Matt Gardner

Matt Gardner is a senior fellow at the Institute on Taxation and Economic Policy, a Washington-based think tank focusing on federal and state tax reform.

Recent Articles

The Two Biggest Lies in Donald Trump's Tax Plan

The tax plan was always going to be a huge giveaway to corporations. And the individual tax cuts were always heavily tilted to the top.

This article appears in the Summer 2018 issue of The American Prospect magazine. Subscribe here . Despite a full-court charm offensive by the White House, its media surrogates, and big corporations that benefit most from the 2017 Republican Tax Act, the public stubbornly sees the truth: that President Trump’s tax bill was designed for big, profitable corporations and the wealthiest Americans. Two “big lies” drove the Trump tax cuts—the claims that corporate taxes were especially high, and that the president’s tax overhaul would be geared toward the middle class. The development of the Trump tax plan was the embodiment of the man himself: a moving target, vaguely defined, constantly changing, and sometimes reversing itself abruptly. In 2015, then–presidential candidate Donald Trump declared “tax reform” a central plank of his campaign platform, making a number of claims that subsequently fell by the wayside. For example, he said his plan...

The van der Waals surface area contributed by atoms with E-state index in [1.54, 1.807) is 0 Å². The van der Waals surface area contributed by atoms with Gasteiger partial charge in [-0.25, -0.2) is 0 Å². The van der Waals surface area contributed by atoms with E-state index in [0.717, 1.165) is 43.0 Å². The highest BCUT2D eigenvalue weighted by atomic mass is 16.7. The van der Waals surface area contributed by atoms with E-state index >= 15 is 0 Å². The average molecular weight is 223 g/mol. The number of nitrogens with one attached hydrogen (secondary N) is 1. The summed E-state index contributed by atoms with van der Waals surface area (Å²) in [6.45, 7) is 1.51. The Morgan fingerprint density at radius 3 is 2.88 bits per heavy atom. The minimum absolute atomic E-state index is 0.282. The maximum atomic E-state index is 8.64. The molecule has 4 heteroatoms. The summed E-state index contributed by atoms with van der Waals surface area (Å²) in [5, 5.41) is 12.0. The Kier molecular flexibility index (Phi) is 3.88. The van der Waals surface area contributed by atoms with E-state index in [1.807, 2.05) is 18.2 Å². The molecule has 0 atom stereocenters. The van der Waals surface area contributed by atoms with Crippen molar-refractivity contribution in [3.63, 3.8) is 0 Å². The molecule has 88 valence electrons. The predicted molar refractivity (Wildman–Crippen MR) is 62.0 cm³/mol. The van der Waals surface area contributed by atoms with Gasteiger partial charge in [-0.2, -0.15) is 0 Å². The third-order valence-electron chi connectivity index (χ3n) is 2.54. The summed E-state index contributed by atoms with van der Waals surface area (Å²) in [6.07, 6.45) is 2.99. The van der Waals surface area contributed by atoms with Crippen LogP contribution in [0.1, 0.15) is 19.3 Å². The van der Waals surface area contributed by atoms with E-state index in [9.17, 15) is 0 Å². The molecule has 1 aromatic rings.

The Big Tax Lie: Corporations Should Stop Complaining About Taxes They Rarely Paid

The new tax law hurts most workers and the country in the long run, while companies continue to reel in huge profits without creating jobs or paying their fair share.

(Photo by Albin Lohr-Jones/Sipa USA via AP Images)
Since the $1.5 trillion tax cut pushed through by Congress and President Trump took effect in January, dozens of big corporations have engaged in a public relations blitz designed to convince middle-income families that they’ll benefit from the new law. Companies from AT&T and Boeing to Walmart and Wells Fargo have announced one-time employee bonuses or minimum-wage hikes, and have strongly implied that they simply couldn’t have made these worker-friendly moves before the new tax law chopped the 35 percent corporate tax rate nearly in half. This slick corporate sales pitch is a sensible response to a new tax bill that is among the most unpopular tax plans in recent memory , largely because middle-income families understand they were at best an afterthought for the legislation’s authors. But these corporate claims are also profoundly misleading: Many of the biggest and most profitable American corporations, including some of the “ bonus companies ,”...